Edward Porter Alexander, Military memoirs of a Confederate: a critical narrative, Chapter 5: Seven Pines or fair Oaks (search)
position at our line of battle behind Longstreet, to further reenforce him in the battle. Smith came in person, some five miles, arrived at 4.30 A. M., and now first learned of the proposed attack, and had it all explained. Johnston proposed to make his own headquarters on the Nine Mile road where he could observe any efforts of the enemy to cross the Chickahominy. It would have been much wiser to have first visited the right and seen his battle started. The whole Confederate plan at Bull Run had gone astray for the lack of this precaution, and now it turned out that Longstreet had understood him either to order or to consent that his division was to be marched across from the Nine Mile road to the Williamsburg road and to go into action behind D. H. Hill's division. It will soon appear how utterly this wrecked and ruined Johnston's excellent and simple plan. How the misunderstanding occurred has never been explained, for neither Johnston or Longstreet in their official report
Edward Porter Alexander, Military memoirs of a Confederate: a critical narrative, chapter 8 (search)
iting — waiting for something which never happened. Every minute that we waited was priceless time thrown away. Twelve o'clock came and the precious day was half gone. One o'clock, two o'clock, three o'clock followed. Even four o'clock drew near, and now, whatever was started, would be cut short by night. Our great opportunity was practically over, and we had not yet pulled a trigger. We had waited for either Huger or Jackson or both to begin, and neither had begun. As Beauregard, at Bull Run, had sent word to Ewell to begin, and then had gone to the centre and waited; as Johnston, at Seven Pines, had given orders to Hill and Longstreet about beginning, and then gone to the left and waited; so now, Lee, having given orders beforehand to both Jackson and Huger, had passed on to the right and was waiting; and in every case the opportunity passed unimproved. Briefly, this is what had happened, beginning with the extreme right column under Holmes, which, with Magruder's column, w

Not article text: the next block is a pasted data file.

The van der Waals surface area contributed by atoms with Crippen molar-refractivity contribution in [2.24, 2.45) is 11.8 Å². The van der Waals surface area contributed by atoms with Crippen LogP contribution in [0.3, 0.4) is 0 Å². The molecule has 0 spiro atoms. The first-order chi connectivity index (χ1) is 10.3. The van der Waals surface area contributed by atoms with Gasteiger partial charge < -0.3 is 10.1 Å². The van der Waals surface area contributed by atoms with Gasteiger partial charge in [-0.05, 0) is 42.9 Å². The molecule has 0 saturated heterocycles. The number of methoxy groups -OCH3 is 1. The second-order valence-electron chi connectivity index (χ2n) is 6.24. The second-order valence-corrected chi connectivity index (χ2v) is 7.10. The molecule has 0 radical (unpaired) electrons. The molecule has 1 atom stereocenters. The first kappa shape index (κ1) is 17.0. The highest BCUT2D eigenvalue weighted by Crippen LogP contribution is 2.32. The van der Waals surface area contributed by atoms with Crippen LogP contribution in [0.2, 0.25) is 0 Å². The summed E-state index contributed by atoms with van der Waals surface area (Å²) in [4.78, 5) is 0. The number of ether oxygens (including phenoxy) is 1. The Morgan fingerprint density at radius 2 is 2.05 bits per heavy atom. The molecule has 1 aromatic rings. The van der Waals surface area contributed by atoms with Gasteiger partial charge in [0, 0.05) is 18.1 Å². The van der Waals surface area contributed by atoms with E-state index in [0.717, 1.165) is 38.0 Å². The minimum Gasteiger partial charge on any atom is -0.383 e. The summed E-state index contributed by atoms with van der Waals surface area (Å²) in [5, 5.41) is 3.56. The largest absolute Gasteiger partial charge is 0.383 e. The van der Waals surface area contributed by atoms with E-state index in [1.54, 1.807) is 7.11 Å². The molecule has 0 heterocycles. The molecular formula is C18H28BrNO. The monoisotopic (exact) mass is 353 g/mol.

Edward Porter Alexander, Military memoirs of a Confederate: a critical narrative, Chapter 11: second Manassas (search)
ve played was to retreat to the north side of Bull Run. Pope's army had now been reenforced by Bu, sent by rail from Alexandria, advanced from Bull Run in line of battle, expecting to drive off a rne miles. The sending of two divisions across Bull Run was doubtless to be in position to interpose e, instead of concentrating his forces behind Bull Run, had taken the offensive, and had already begmorning of the 29th, were as follows: — On Bull Run, two miles east of Jackson, were Sigel's corhe offensive. He might have withdrawn across Bull Run, and awaited the arrival, within two or threeline was short and strong. From its right on Bull Run in front of Jackson's left, to its left acrosates would cut off the Federal retreat across Bull Run, via the pike and the Stone Bridge. Their stJackson's corps to turn Centreville, crossing Bull Run at Sudley, and moving by the Little River turch had been closely followed by heavy rain, — Bull Run, Malvern Hill, and Second Manassas. The theo[4 more...]<